Essays on American politics and foreign policy

By Donald E. Nuechterlein

Donald Nuechterlein is a political scientist and writer who resides near Charlottesville, Virginia. He is the author of numerous books on American politics and foreign policy, including

  • Defiant Superpower: The New American Hegemony, 2005
  • America Recommitted: A Superpower Assesses its Role in a Turbulent World, 2000
  • A Cold War Odyssey, 1997


Donald Nuechterlein



Most Americans don't see the connection between educating our children and the national security needs of the country.

That wasn't true six decades ago when the Soviet Union launched the first orbiting earth satellite, Sputnik, into space. Americans were stunned: they thought the United States was far ahead of the USSR in science and space exploration and were now watching a tiny illuminated globe transiting the sky during evening hours, knowing it was not America's.

Nikita Khrushchev, Moscow's boisterous leader, hailed this achievement as proof that his communist system was superior to America's capitalism. He promised that his country would win the global power competition with the U.S.

In response, the Eisenhower administration and Congress quickly enacted the National Defense Education Act of 1958, which provided half a billion dollars to universities and research institutes to improve teaching and research in science amd technology. The objective was to expand the number of Americans studying subjects that are relevant to the country's defense needs and support institutes whose goal was to make the United States the leader in space exploration.

In 2015, America is falling behind not one, but several countries in the number of young people being educated in math, science, and engineering. These include Japan, China, India, South Korea, and numerous European countries whose educational systems promote study in these technical area.

Why is America falling behind in the number of qualified people to fill the jobs that industry requires? Is John Whitehead (Daily Progress Jan. 25) correct, when he says "Our education system is abysmal." He asserts that the United States spends more per student than most of the world but ranks 36th "when it comes to match, reading and science."

Critics cite two major reasons for this state of affairs. First, control of public education in the U.S. is the responsibility of states, not the federal government. Within the fifty states, local communities decide who supervises the schools and hires principals and teachers. Funding comes largely from local budgets, with state legislatures supplementing the funding. In recent years, Federal funds support school lunch programs and similar initiatives. Those who favor larger federal involvement in the public schools contend there needs to be a more uniform requirement for graduation from high school in order that employers may have confidence that graduates have the needed skills to perform their work.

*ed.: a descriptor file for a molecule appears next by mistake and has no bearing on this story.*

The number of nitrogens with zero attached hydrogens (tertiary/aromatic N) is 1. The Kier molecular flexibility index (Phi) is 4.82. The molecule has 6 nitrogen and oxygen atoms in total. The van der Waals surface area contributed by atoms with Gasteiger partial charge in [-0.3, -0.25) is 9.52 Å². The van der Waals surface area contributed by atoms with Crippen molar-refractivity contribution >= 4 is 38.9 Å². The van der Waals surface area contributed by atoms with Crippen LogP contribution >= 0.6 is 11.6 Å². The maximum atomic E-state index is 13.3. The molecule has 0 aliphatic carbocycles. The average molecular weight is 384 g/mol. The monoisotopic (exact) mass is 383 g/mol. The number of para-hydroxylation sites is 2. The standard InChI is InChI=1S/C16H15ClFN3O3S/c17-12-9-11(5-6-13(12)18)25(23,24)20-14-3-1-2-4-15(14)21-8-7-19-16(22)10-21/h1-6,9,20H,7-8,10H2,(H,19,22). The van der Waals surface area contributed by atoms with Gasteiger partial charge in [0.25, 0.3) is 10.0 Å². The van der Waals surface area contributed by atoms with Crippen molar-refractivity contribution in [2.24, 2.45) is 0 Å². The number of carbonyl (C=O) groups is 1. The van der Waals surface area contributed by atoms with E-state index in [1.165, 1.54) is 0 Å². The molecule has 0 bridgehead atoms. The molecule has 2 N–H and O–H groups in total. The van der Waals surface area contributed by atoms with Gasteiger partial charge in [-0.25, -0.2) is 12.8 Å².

The reality is that today, unlike a generation or more ago, many high schools do not perform that basic task, with the result that junior colleges are increasingly asked to provide the training where high schools fail to do so.

A second, related, argument heard is that teachers' unions have become an impediment to reforms that would make public schools far more productive in training students for jobs. In Washington, D.C., former public schools chancellor Michelle Rhee achieved some success in revising tenure regulations that made it it easier to dismiss incompetent teachers and put underperforming ones on probation. But her valiant efforts were vigorously fought by local teachers unions.

In New York, Governor Andrew Cuomo recently vowed to fight the teachers union and change the rules on replacing poor teachers and rewarding excellent ones. He too faces strong opposition from entrenched unions.

In Virginia, the Standards of Learning (SOL) tests have stimulated opposition because some parents and some school boards think they are too difficult and reduce time for other, less rigorous, studies. The issue is clear: whether to reduce the standards to fit some students; needs, or to keep the standards and do a better job of preparing students to achieve them.

If the United States intends to remain a major power in the 21st century, it needs a far better trained work force than we are now producing. American high schools should be more rigorous in requirements for graduation.

Students who want to pursue technical training instead of a college-oriented course should be provided the opportunity to spend part of their high school time in technical training classes. That collaboration is currently taking place between Charlottesville and Albemarle high schools in cooperation with Piedmont Community College. These plans deserve full public support.

File last modified on Monday, 02-FEB-2015 10:51 AM EST

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